Overview of the Geo-mapping for Energy and Minerals Program (GEM)


Narrator: The Geo-mapping for Energy and Minerals Program or GEM is helping the North to make decisions to help guide its future.

Narrator: We are uncovering the hidden stories of the land, including ancient volcanoes, seas and giant glaciers that have come and gone.

Narrator: We go into the field looking for clues about these geological processes because they can tell us if there might be mineral or energy resources.

Narrator: GEM has already found six areas with potential for resources such as gold, silver, copper and nickel through scientific analysis and fieldwork.

Narrator: Identifying areas of resource potential is useful in making decisions about the future.

Narrator: For instance, Inuit negotiators considered GEM data when deciding land rights in the North.

Narrator: Elsewhere, GEM results were used in the designation of a protected area.

Narrator: This work is led by the Geological Survey of Canada, supported by a team of local community members and university experts.

Narrator: We bring samples back to our labs to learn more about the types of rocks we’ve seen, and use the resulting information to piece together the history of the area.

Narrator: All of this history is captured in a geological map, completing a piece of the geological puzzle in the north.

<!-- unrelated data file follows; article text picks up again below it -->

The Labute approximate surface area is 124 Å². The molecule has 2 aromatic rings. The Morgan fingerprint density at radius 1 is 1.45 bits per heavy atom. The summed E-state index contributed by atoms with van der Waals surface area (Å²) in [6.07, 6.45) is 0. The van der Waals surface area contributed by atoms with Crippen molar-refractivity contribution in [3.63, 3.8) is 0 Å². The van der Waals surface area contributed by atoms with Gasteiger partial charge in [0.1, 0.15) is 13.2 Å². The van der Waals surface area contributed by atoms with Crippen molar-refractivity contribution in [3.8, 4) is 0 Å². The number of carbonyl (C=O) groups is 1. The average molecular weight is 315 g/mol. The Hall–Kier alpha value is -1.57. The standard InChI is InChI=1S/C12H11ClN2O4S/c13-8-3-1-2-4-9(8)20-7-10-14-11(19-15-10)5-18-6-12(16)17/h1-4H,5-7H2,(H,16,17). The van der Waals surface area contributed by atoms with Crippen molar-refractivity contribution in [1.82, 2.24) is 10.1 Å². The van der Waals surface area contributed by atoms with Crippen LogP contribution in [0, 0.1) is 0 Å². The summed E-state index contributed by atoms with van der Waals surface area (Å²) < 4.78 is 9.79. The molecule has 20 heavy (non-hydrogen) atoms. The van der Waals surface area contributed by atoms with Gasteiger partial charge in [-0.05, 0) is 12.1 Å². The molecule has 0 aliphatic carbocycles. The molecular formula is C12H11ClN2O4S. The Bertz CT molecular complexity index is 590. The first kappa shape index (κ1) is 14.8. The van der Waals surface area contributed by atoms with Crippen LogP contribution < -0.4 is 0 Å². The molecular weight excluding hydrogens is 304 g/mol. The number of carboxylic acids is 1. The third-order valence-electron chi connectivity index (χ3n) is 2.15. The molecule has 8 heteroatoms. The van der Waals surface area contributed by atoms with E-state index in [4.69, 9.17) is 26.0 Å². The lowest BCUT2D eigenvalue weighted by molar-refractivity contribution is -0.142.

Narrator: Sometimes, once we start to study an area, we find something completely different.

Narrator: For example, a project on Baffin Island started out with the idea that we would find an area with gold and base metal potential. Instead we found an area with diamond potential, where millions of years ago magma shot up from the earth’s core and diamonds were formed.

Narrator: Based on these new findings, the local communities requested a workshop to learn more and to help inform their land use decision-making.

Narrator: Members of industry were also able to access the maps produced and to use the information for staking in the area. This is just one example of GEM results.

Narrator: All of our results are made public and available at no cost to users. Public geoscience produced by GEM helps northerners and industry to find common ground.

Narrator: We know there is a lot of resource potential in Canada’s North, but we need to understand the past and how it shaped the land so that choices can be made for the future. For more information visit: nrcan.gc.ca/gem